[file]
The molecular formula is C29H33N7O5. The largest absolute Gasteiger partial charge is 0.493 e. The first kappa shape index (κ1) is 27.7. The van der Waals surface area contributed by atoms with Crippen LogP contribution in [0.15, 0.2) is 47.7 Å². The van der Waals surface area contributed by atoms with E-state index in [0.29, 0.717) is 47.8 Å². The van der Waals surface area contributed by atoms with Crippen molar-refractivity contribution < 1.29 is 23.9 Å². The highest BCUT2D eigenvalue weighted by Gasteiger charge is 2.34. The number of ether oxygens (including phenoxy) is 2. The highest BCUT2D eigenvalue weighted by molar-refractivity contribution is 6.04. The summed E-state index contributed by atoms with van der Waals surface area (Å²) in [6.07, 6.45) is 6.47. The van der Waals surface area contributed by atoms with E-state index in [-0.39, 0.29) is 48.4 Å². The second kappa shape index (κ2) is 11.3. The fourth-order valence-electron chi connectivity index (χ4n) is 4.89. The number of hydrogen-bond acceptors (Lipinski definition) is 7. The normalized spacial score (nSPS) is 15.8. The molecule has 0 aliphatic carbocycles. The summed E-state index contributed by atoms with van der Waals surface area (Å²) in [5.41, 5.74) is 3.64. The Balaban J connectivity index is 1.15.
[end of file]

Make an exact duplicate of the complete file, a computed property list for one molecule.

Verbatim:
The molecular formula is C29H33N7O5. The largest absolute Gasteiger partial charge is 0.493 e. The first kappa shape index (κ1) is 27.7. The van der Waals surface area contributed by atoms with Crippen LogP contribution in [0.15, 0.2) is 47.7 Å². The van der Waals surface area contributed by atoms with E-state index in [0.29, 0.717) is 47.8 Å². The van der Waals surface area contributed by atoms with Crippen molar-refractivity contribution < 1.29 is 23.9 Å². The highest BCUT2D eigenvalue weighted by Gasteiger charge is 2.34. The number of ether oxygens (including phenoxy) is 2. The highest BCUT2D eigenvalue weighted by molar-refractivity contribution is 6.04. The summed E-state index contributed by atoms with van der Waals surface area (Å²) in [6.07, 6.45) is 6.47. The van der Waals surface area contributed by atoms with E-state index in [-0.39, 0.29) is 48.4 Å². The second kappa shape index (κ2) is 11.3. The fourth-order valence-electron chi connectivity index (χ4n) is 4.89. The number of hydrogen-bond acceptors (Lipinski definition) is 7. The normalized spacial score (nSPS) is 15.8. The molecule has 0 aliphatic carbocycles. The summed E-state index contributed by atoms with van der Waals surface area (Å²) in [5.41, 5.74) is 3.64. The Balaban J connectivity index is 1.15.